SCIBIT: Building a Scientifically Coherent Integrated Bottom-Up Information Theory
As you know, when I’m not juicing the details of everyday interaction to extract the basic dance moves people make in dealing with tough judgment calls, I’m working with academic colleagues on putting together what I’ll call a SCIBIT-a Scientifically Coherent Integrated Bottom-up Information Theory.
Information theory is a theory about what information is and how it happens. For creatures who rely on information as much as we do, we don’t really have a good explanation for what information is.
Is it a thing? If so where is this thing? What is it made of? How does it move? What is a sender and receiver of information? Are senders and receivers made of information too? If so, how? How come anything can become information in one context or another? How come even the absence of something can be information (like when your IRS tax forms don’t arrive by April 15th)? Lot’s of questions scientists have yet to answer.
By a good explanation I mean one that is scientifically sound and to the extent possible conforms to our clearest intuitions about what information is. Intuitions matter because whatever information turns out to really be, our concepts about it start as human constructs. It’s not like we got to earth and found this box of stuff labeled “information.” We can’t completely escape the “I’ll know it when I see it,” nature of information, even if to come up with a SCIBIT, we’ll need to abandon some of our intuitions to see it for what it really is.
A SCIBIT also has to be coherent or internally consistent. It can’t talk out both sides of its mouth or operate by double standards whereby it’s one thing in one situation and another in another and we don’t have a good reason why.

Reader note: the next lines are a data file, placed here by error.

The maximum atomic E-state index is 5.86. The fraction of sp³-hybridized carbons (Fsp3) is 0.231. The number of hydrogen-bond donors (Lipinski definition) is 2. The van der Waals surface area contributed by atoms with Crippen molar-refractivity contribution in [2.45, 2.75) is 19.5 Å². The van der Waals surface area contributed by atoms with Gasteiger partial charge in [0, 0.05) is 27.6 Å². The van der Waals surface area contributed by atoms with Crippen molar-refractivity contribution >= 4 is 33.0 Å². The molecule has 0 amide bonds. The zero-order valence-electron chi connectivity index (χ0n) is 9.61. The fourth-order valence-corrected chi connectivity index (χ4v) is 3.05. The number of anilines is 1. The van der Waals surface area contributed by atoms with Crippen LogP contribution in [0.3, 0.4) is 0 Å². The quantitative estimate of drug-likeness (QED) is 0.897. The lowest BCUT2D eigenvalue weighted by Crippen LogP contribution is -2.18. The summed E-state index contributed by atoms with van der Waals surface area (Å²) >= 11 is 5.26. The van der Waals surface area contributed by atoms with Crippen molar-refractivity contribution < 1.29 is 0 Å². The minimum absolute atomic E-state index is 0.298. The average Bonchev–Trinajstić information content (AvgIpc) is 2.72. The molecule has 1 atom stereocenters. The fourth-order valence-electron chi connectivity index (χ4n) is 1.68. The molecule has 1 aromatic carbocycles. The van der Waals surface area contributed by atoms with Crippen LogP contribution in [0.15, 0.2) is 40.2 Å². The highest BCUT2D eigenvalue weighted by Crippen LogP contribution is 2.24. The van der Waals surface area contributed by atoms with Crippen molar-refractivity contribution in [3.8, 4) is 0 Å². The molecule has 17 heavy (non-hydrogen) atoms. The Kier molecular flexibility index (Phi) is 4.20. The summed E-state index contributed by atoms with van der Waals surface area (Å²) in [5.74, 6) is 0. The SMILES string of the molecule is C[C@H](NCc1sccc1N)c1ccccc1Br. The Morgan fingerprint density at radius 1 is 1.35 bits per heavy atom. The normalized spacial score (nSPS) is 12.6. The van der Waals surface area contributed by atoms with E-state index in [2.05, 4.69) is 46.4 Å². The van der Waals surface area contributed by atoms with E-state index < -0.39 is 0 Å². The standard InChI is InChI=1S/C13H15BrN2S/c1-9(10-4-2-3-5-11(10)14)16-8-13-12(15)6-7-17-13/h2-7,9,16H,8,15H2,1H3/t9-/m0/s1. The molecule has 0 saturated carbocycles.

And it has to be integrated from the bottom up. By bottom up I mean from the non-living realms of pure physics and chemistry in which we don’t see information, straight up through life, consciousness, interpersonal communication, and whole information rich societies.
There are some who disagree with our bottom-up approach arguing that actually the realms of pure physics and chemistry are full of information. They say there’s information all the way down, either because a God used information (His purpose; His commands) to get the whole thing going, or because all behavior including the physical and chemical can be thought of in informational terms. Quarks and chemicals talk to each other. One chemical finds another chemical’s information meaningful.
We doubt it and so are going another direction. We say between non-life and life there’s a major shift in how behavior happens. The evidence suggests that there isn’t information all the way down or if there is it’s so different from what we think of information that we must come up with an explanation for how the shift happens. It’s not like if you just get enough information-sharing atoms together they just become as information-rich as our three pound brains are, or else you’d have to explain why three pound rocks aren’t as smart as us and why boulders and mountains aren’t absolute geniuses.
So for the research team I work with we start with a universe without information and have to explain how information emerges.
And the SCIBIT has to be integrated-seamless from end to end. There’s no skipping the difficult bits. No hand-waiving, no “And then a miracle happens,” and none of these moves that get made often by philosophers and social scientists where they use empty boxes with fancy labels on them to hide the gaps in their thinking.
You get a lot of that. Someone says, “Well how does language happen? I’ll tell you. It’s easy. We’re each born with a Universal Grammar Module-a box in our brain that does the language stuff. Don’t ask me how it works. I hope that answers your question.” Or “How does evolution begin? I’ll tell you. It Emerges. Don’t ask me how. I hope that answers your question.”
There has never been a better time to search for the SCIBIT. Advances in all the sciences give us a lot new ways of looking at things and behavior. Over the coming months I’ll spend a few articles providing a short peek into this work and its interesting implications for our information-rich everyday lives.